California residents 16 or older with pre-existing conditions can get a COVID-19 vaccine starting next month
  • California will expand vaccine eligibility starting next month. 
  • Those between 16 and 64 years old with pre-existing conditions can be vaccinated starting March 15.
  • The eligibility expansion comes as LA County closes vaccination sites due to a shortage of doses.
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California residents between the ages of 16 and 64 who are at high risk for severe COVID-19 complications could get vaccinated starting next month, state health officials announced on Friday. 

Providers will be able to use their “clinical judgment” to allow those who have underlying conditions like cancer, diabetes, or heart conditions to get a vaccine starting on March 15. Additionally, anyone who is determined to have any other severe high-risk disability is also eligible. 

Right now, only people 65 and over, health-care workers and residents, and staff at long-term nursing facilities are eligible to be vaccinated. 

The Los Angeles Times says officials estimate the move would make an additional four to six million residents eligible to be vaccinated. 

Advocates said the plan was a positive step moving forward.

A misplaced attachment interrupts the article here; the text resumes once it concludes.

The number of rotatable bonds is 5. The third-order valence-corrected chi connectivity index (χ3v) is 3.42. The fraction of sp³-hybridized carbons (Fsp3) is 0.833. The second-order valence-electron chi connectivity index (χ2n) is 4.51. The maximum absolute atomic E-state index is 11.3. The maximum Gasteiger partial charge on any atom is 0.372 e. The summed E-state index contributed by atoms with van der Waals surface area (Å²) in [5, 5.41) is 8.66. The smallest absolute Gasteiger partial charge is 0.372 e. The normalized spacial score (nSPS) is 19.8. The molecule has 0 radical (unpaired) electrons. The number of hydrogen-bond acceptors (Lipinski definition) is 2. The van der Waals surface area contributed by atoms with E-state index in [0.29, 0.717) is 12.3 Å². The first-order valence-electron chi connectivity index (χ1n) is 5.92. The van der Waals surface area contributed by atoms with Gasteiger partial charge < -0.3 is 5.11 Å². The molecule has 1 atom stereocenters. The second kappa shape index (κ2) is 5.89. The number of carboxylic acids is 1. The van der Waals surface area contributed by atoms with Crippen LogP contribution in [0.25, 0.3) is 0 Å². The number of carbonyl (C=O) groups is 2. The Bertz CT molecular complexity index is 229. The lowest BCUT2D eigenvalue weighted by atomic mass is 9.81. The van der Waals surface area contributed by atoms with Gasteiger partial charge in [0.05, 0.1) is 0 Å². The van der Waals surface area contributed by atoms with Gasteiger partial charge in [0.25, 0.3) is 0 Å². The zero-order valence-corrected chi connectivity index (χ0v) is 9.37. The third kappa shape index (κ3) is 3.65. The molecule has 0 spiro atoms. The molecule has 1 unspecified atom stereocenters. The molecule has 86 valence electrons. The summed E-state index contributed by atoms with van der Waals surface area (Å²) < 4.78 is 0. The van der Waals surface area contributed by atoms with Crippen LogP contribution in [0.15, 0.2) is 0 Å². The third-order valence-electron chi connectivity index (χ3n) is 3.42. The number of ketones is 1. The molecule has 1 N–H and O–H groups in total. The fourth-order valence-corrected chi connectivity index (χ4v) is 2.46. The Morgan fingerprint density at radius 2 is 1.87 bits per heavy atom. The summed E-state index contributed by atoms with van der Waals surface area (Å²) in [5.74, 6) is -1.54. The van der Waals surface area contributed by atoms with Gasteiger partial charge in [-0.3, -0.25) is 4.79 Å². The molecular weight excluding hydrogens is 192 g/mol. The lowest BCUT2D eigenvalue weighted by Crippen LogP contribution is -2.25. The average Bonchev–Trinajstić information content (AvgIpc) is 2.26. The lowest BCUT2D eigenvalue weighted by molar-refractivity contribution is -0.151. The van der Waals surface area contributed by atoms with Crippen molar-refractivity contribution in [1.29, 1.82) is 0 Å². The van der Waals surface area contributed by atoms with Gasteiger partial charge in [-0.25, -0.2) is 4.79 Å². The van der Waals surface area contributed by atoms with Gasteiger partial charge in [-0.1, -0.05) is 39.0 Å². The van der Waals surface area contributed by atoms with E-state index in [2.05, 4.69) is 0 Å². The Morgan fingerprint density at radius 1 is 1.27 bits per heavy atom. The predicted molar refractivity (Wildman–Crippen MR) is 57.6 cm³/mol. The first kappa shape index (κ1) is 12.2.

“There’s no question that there’s going to be a lot of challenges, but there’s also no question that this new policy is dramatically better,” Andy Imparato of Disability Rights California, who also serves on the state’s vaccine advisory committee, told the Times. “This creates a safety valve for people under 65.” 

Read more: Meet the little-known power player with the ‘hardest job’ on Capitol Hill. She’s shaping Trump’s impeachment trial and Joe Biden’s agenda. 

However, the announcement comes as Los Angeles County struggles to keep vaccination sites open due to a shortage of doses.

On Thursday, Los Angeles Mayor Eric Garcetti announced that five vaccination sites, including the one at Dodger Stadium, would be closed until Tuesday or Wednesday.

“We’re vaccinating people faster than new vials are arriving here in Los Angeles,” Garcetti said during a news conference. “I’m concerned as your mayor that our vaccine supply is uneven, it’s unpredictable and too often inequitable.”

Local outlet ABC7 reported that while the county’s sites can vaccinate an average of 600,000 a week, they’re only receiving about 200,000 doses each week. Paul Simon, chief science officer for the Los Angeles County Department of Public Health, told the outlet that the state needs a greater supply to be able to meet the demand for the expanded eligibility. 

Approximately 10% of Californians have received at least their first shot of the vaccine so far, according to data from the Centers for Disease Control and Prevention.

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